Science and the Trinity: The Christian Encounter with Reality

Yale University Press
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Most often, the dialogue between religion and science is initiated by the discoveries of modern science—big bang cosmology, evolution, or quantum theory, for example. In this book, scientist-theologian John Polkinghorne changes the discussion. He approaches the dialogue from a little-explored perspective in which theology shapes the argument and sets the agenda of questions to be considered.
The author begins with a review of approaches to science and religion in which the classification focuses on theological content rather than on methodological technique. He then proceeds with chapters discussing the role of Scripture, a theology of nature, the doctrine of God, sacramental theology, and eschatology. Throughout, Polkinghorne takes the perspective of Trinitarian thinking while arguing in a style that reflects the influence of his career as a theoretical physicist. In the final chapter, the author defends the appropriateness of addressing issues of science and religion from the specific standpoint of his Christian belief. His book provides an important model for theologians and scientists alike, showing how their two fields can inform one another in significant ways.
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Additional Information

Publisher
Yale University Press
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Published on
Oct 1, 2008
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Pages
208
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ISBN
9780300153538
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Language
English
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Genres
Religion / General
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Content Protection
This content is DRM protected.
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Available on Android devices
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Eligible for Family Library

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divdivIn this captivating book, one of the most highly regarded scientist-theologians of our time explores aspects of the interaction of science and theology. John Polkinghorne defends the place of theology in the university (it is part of the human search for truth) and discusses the role of revelation in religion (it is a record of experience and not the communication of unchallengeable propositions). Throughout his thought-provoking conversation, Polkinghorne speaks with an honesty and openness that derives from his many years of experience in scientific research.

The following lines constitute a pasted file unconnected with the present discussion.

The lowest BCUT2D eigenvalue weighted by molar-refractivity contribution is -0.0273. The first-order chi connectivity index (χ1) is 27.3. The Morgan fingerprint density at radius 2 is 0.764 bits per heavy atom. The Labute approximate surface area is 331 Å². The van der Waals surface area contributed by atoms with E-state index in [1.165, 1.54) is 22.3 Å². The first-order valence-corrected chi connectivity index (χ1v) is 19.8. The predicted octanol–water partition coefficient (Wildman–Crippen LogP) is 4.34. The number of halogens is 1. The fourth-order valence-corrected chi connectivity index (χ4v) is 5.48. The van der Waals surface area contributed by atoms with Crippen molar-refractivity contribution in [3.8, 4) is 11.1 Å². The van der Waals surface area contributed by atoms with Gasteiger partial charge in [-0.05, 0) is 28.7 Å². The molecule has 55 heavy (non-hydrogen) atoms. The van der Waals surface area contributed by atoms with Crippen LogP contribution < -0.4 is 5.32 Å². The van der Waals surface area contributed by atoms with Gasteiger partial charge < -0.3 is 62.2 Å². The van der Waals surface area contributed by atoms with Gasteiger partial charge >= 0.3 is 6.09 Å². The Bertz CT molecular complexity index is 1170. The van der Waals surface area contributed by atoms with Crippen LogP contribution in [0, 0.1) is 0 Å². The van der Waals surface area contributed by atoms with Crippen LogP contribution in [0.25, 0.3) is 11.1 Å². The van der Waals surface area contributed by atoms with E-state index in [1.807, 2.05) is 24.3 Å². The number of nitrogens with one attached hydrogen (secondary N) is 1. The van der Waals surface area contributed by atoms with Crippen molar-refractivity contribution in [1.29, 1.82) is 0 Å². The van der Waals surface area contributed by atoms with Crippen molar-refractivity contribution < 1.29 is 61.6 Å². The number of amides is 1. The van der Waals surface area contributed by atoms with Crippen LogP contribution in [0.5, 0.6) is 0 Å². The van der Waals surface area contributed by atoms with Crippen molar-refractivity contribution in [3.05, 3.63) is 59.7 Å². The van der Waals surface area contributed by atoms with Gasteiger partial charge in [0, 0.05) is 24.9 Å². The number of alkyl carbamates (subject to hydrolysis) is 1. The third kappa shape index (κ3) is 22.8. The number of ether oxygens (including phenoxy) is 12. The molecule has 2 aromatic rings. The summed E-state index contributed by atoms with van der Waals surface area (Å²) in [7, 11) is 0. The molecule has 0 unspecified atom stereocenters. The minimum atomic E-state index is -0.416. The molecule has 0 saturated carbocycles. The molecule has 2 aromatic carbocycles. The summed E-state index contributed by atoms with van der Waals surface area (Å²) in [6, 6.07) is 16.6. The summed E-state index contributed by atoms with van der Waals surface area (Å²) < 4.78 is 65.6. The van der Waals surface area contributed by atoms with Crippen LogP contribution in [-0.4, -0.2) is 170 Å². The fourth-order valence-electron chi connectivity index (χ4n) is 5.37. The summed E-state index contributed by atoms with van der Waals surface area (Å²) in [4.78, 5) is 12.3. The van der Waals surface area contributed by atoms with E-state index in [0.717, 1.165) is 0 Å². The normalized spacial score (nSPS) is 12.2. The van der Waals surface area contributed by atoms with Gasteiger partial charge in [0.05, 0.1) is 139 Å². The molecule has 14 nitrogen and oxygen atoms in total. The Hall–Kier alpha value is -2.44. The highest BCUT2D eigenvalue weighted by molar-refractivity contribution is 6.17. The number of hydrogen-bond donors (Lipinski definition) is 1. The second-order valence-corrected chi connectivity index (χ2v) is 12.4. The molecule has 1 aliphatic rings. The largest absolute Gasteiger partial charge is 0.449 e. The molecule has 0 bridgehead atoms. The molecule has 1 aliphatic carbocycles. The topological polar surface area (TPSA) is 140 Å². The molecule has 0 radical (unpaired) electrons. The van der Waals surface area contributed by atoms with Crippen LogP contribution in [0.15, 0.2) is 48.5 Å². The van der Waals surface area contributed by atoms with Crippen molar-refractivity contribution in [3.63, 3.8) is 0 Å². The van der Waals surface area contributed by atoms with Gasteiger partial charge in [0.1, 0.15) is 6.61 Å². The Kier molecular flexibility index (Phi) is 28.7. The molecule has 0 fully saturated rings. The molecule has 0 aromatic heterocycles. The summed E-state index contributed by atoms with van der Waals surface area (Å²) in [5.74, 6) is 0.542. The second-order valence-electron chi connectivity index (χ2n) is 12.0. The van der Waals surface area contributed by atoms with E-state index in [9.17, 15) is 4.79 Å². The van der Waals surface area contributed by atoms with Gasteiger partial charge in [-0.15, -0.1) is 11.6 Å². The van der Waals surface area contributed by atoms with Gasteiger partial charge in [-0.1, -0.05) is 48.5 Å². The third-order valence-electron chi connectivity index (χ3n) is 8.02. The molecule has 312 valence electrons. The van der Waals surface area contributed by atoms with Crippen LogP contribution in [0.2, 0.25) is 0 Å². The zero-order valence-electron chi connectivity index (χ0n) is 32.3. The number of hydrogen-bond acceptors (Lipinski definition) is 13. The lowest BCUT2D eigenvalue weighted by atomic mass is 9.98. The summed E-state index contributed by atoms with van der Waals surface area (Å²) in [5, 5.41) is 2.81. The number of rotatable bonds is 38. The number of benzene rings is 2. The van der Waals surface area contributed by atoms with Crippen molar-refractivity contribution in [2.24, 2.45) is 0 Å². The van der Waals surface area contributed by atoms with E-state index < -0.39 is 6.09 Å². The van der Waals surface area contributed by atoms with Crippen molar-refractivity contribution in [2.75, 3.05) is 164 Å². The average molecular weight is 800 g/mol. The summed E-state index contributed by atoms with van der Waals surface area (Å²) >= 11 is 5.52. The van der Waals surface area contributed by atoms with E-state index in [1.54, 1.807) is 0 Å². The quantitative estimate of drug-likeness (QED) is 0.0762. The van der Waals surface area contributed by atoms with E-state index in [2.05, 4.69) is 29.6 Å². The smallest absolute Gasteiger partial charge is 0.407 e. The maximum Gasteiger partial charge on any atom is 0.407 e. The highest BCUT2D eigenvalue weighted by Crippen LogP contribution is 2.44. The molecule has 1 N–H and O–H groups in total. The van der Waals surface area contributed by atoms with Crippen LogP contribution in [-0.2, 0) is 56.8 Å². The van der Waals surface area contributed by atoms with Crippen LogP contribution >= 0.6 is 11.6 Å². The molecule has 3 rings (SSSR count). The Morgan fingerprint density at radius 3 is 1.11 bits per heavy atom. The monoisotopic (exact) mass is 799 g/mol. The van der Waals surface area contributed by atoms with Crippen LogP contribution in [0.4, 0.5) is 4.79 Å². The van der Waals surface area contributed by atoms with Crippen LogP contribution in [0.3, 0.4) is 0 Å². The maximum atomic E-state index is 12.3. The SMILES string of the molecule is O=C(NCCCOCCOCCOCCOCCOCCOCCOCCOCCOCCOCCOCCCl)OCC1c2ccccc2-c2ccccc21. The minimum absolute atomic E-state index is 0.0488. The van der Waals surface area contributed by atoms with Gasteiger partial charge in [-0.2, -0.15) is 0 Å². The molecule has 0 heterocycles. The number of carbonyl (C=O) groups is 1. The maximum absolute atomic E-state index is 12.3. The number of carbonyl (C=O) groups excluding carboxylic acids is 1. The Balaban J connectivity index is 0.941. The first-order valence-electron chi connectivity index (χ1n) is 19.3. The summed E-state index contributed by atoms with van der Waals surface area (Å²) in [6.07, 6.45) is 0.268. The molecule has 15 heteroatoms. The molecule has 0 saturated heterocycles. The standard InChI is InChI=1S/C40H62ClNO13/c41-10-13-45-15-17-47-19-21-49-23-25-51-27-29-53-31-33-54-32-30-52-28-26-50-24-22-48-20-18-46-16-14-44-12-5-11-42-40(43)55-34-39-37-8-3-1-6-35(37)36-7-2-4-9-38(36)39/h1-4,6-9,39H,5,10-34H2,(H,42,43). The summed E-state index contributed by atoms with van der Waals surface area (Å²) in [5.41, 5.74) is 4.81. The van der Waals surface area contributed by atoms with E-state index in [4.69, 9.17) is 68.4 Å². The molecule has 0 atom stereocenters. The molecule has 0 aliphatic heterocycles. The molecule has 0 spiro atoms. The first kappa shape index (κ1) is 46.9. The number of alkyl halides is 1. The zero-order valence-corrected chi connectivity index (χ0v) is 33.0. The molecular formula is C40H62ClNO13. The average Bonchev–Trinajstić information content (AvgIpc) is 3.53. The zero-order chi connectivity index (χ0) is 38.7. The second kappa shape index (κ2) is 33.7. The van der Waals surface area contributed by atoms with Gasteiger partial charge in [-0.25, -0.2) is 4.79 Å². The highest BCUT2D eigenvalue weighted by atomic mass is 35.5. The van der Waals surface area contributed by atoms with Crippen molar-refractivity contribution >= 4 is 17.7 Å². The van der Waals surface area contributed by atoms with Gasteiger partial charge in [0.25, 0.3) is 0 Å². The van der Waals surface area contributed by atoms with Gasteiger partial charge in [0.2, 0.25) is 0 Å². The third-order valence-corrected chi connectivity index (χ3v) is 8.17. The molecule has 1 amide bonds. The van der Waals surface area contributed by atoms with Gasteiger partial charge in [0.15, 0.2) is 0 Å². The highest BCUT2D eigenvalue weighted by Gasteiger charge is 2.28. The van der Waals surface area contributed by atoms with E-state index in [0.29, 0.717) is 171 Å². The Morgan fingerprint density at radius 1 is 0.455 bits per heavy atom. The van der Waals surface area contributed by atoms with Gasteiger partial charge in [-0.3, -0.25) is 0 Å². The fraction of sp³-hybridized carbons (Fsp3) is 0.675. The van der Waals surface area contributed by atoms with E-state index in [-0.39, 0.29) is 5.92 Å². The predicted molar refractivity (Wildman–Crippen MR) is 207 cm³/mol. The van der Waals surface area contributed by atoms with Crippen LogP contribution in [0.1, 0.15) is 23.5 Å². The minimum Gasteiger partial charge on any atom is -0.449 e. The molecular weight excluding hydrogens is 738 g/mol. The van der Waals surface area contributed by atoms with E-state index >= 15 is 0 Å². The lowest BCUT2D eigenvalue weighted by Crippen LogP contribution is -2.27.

A central concern of Polkinghorne’s collection of writings is to reconcile what science can say about the processes of the universe with theology’s belief in a God active within creation. The author examines two related concepts in depth. The first is the divine self-limitation involved in creation that leads to an important reappraisal of the traditional claim that God does not act as a cause among causes. The other is the nature of time and God’s involvement with it, an issue that Polkinghorne shows can link metascience and theological understandings. In the final section of the book, the author reviews three centuries of the science and theology debate and assesses the work of major contemporary contributors to the discussion: Wolfhart Pannenberg, Thomas Torrance, and Paul Davies. He also considers why the science-theology discussion has for several centuries been a particular preoccupation of the English.
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John Polkinghorne is a major figure in today’s debates over the compatibility of science and religion. Internationally known as both a theoretical physicist and a theologian—the only ordained member of the Royal Society—Polkinghorne brings unique qualifications to his inquiry into the possibilities of believing in God in an age of science. In this thought-provoking book, the author focuses on the collegiality between science and theology, contending that these "intellectual cousins" are both concerned with interpreted experience and with the quest for truth about reality. He argues eloquently that scientific and theological inquiries are parallel.

The book begins with a discussion of what belief in God can mean in our times. Polkinghorne explores a new natural theology and emphasizes the importance of moral and aesthetic experience and the human intuition of value and hope. In other chapters, he compares science’s struggle to understand the nature of light with Christian theology’s struggle to understand the nature of Christ. He addresses the question, Does God act in the physical world? And he extends his ideas about the role of chaos theory, surveys the prospects for future dialogue between scientific and theological thinkers, and defends a critical realist understanding of the activities of both disciplines. Polkinghorne concludes with a consideration of the nature of mathematical truths and the links between the complementary realities of physical and mental experience.

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